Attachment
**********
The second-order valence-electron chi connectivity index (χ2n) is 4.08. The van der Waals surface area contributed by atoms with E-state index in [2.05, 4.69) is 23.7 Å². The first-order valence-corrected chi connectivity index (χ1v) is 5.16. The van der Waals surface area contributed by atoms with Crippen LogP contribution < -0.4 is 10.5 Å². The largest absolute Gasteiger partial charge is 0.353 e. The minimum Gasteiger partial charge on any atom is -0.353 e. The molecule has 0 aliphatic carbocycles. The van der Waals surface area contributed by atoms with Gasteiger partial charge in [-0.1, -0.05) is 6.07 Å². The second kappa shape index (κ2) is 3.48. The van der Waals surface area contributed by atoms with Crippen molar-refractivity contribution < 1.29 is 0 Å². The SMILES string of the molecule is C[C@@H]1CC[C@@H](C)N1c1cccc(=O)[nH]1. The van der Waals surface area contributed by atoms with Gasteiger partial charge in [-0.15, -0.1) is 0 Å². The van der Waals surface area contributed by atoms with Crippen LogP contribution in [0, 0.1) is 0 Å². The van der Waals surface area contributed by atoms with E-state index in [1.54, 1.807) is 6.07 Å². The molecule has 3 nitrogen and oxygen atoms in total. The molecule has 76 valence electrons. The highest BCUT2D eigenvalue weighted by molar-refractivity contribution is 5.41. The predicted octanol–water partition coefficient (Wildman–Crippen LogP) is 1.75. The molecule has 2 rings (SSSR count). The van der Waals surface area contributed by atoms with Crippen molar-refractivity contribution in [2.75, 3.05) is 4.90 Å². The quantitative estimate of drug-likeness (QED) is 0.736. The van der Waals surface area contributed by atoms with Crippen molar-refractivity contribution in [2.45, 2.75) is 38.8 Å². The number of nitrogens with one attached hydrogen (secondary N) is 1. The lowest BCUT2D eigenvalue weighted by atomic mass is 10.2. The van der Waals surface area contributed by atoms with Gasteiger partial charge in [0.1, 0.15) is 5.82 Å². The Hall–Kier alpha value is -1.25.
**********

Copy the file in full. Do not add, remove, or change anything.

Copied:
The second-order valence-electron chi connectivity index (χ2n) is 4.08. The van der Waals surface area contributed by atoms with E-state index in [2.05, 4.69) is 23.7 Å². The first-order valence-corrected chi connectivity index (χ1v) is 5.16. The van der Waals surface area contributed by atoms with Crippen LogP contribution < -0.4 is 10.5 Å². The largest absolute Gasteiger partial charge is 0.353 e. The minimum Gasteiger partial charge on any atom is -0.353 e. The molecule has 0 aliphatic carbocycles. The van der Waals surface area contributed by atoms with Gasteiger partial charge in [-0.1, -0.05) is 6.07 Å². The second kappa shape index (κ2) is 3.48. The van der Waals surface area contributed by atoms with Crippen molar-refractivity contribution < 1.29 is 0 Å². The SMILES string of the molecule is C[C@@H]1CC[C@@H](C)N1c1cccc(=O)[nH]1. The van der Waals surface area contributed by atoms with Gasteiger partial charge in [-0.15, -0.1) is 0 Å². The van der Waals surface area contributed by atoms with Crippen LogP contribution in [0, 0.1) is 0 Å². The van der Waals surface area contributed by atoms with E-state index in [1.54, 1.807) is 6.07 Å². The molecule has 3 nitrogen and oxygen atoms in total. The molecule has 76 valence electrons. The highest BCUT2D eigenvalue weighted by molar-refractivity contribution is 5.41. The predicted octanol–water partition coefficient (Wildman–Crippen LogP) is 1.75. The molecule has 2 rings (SSSR count). The van der Waals surface area contributed by atoms with Crippen molar-refractivity contribution in [2.75, 3.05) is 4.90 Å². The quantitative estimate of drug-likeness (QED) is 0.736. The van der Waals surface area contributed by atoms with Crippen molar-refractivity contribution in [2.45, 2.75) is 38.8 Å². The number of nitrogens with one attached hydrogen (secondary N) is 1. The lowest BCUT2D eigenvalue weighted by atomic mass is 10.2. The van der Waals surface area contributed by atoms with Gasteiger partial charge in [0.1, 0.15) is 5.82 Å². The Hall–Kier alpha value is -1.25.